transportation

Gyasi Ross, writer and lawyer.
Courtesy Gyasi Ross

Last year, I had a big business meeting in New York and a reading for my new book, "How to Say I Love You in Indian," at the American Indian Community House in Midtown Manhattan. 

For some inexplicable reason, some television folks were interested in me doing television work. Look, I’m from the rez – we’re hunter-gatherers. If someone is willing to give me free food and an opportunity to provide for my family and me, I’m definitely going to be there. The lunch meeting was at noon. I usually fly red-eyes so I can tuck my son into bed and spend as much time with him before I leave. This time, however, I wanted to be well-prepared and rested, so I flew the night before.  

First half of the flight was cool. I wore my comfortable flying clothes – camouflage sweats, camouflage sweatshirt, braids and a skullcap. 

No one likes to wait in line. But sometimes, you don't have a choice -- like maybe when you want a driver’s license.

Dow Constantine in the KUOW studios.
KUOW Photo/Jason Pagano

Ross Reynolds talks to King County Executive Dow Constantine about the transportation issues facing the county this year.

traffic commute transportation car
Flickr Photo/JBLM (CC-BY-NC-ND)

It should only take half an hour to drive between Everett and Seattle on Interstate 5, which was possible during the holidays.

But it’s back to reality now, and the regular commute can take longer than an hour.

The Washington legislature convenes next Monday for a 105-day session. Transportation funding is one of the top agenda items.

bus traffic transportation
Flickr Photo/Oran Viriyincy (CC BY-NC-ND)

Ross Reynolds talks with KUOW Olympia correspondent Austin Jenkins about the upcoming session and what's in store for transportation.

A picture of the Kalakala ferry from 2001.
Flickr Photo/rbanks (CC-BY-NC-ND)

Ross Reynolds talks with Knute Berger, columnist for Crosscut and Seattle Magazine, about the final demise of the famed art deco ferry, the Kalakala.

File photo of oil train tankers in a Portland, Ore. railyard.
EarthFix Photo/Tony Schick

SEATTLE — For the past few years, a growing number of trains have been bringing “rolling pipelines” of oil from North Dakota to ports and refineries in the Pacific Northwest.

And in that time, the Washington and Oregon legislatures have failed to come up with the money to pay for the cost of responding to the increasing risk of oil spills in their states. That could change in 2015.

Why We Keep 'Losing' Airplanes

Dec 30, 2014

As the search continues for missing AirAsia Flight 8501, The Daily Beast’s aviation expert Clive Irving writes that the plane’s disappearance is an unnecessary tragedy because the technology exists to track and find missing airplanes sooner.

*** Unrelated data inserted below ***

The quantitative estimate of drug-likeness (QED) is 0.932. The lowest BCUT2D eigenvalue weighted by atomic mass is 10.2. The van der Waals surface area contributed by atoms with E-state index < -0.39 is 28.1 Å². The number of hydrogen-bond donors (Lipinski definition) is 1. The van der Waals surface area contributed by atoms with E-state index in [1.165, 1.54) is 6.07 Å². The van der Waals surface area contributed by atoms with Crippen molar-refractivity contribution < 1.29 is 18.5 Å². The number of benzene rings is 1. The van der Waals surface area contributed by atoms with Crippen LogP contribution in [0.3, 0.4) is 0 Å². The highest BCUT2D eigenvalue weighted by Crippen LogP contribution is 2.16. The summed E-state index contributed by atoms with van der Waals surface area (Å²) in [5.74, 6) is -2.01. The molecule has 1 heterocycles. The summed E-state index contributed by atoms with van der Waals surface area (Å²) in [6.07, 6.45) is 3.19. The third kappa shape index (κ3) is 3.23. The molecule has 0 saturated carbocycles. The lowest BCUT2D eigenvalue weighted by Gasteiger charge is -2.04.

Irving joins Here & Nows Lisa Mullins to discuss why the technologies aren’t being used.

Flickr Photo/WSDOT

She loves dirt and hates sunlight. Seattle Magazine named her one of 2013’s most influential people, except she’s not really a person. She’s Bertha, the world’s biggest tunnel boring machine, charged with digging out the replacement path for the Alaskan Way Viaduct under Seattle.

Her profile on the Washington State Department of Transportation site lists her occupation as a tunneling specialist, but right now she’s stuck and has been since December 6. In light of her current predicament, the decision to name the machine, and thus humanize it, could be a shrewd move.

A Washington State ferry travels to Friday Harbor.
Flickr Photo/James N (CC-BY-NC-ND)

Travelers to the San Juan Islands have always had to cope with uncertainty. Up to now there’s been no way to guarantee a spot on a particular ferry.

But Washington ferries are now taking reservations for the San Juan Islands. The first ferries to fill up under the new system leave Monday morning.

Updated at 10:15 p.m. ET

Ships and planes have resumed the search for AirAsia flight QZ8501, which lost contact with air traffic control on Sunday. The search efforts, which were suspended overnight, picked up again at dawn, The Associated Press reports.

Bambang Soelistyo, the head of Indonesia's search and rescue agency, says the plane has likely crashed into the ocean, Reuters reports. Soelistyo calls that an "initial estimation."

Stop 'Spreading' Bad Manners On Public Transit

Dec 24, 2014
Flickr Photo/ Susan Sermoneta (CC BY-NC-ND 2.0)

Men who ride the New York City subway will soon be seeing signs asking them to "stop the spread." As in: Stop spreading your legs so wide when you sit down on the subway, dude. You’re taking up way too much space. 

It's part of a campaign that goes after all kinds of rude behavior on public transit. Jeannie Yandel asked Sound Transit spokesman Bruce Gray whether we face a similar problem in the Puget Sound region.

According to AAA, the last three months have been the longest stretch of declining gas prices they’ve ever recorded in the U.S.

A coalition in Oregon and the Democratic governor of Washington want to juice sales of electric cars by providing more state incentives.

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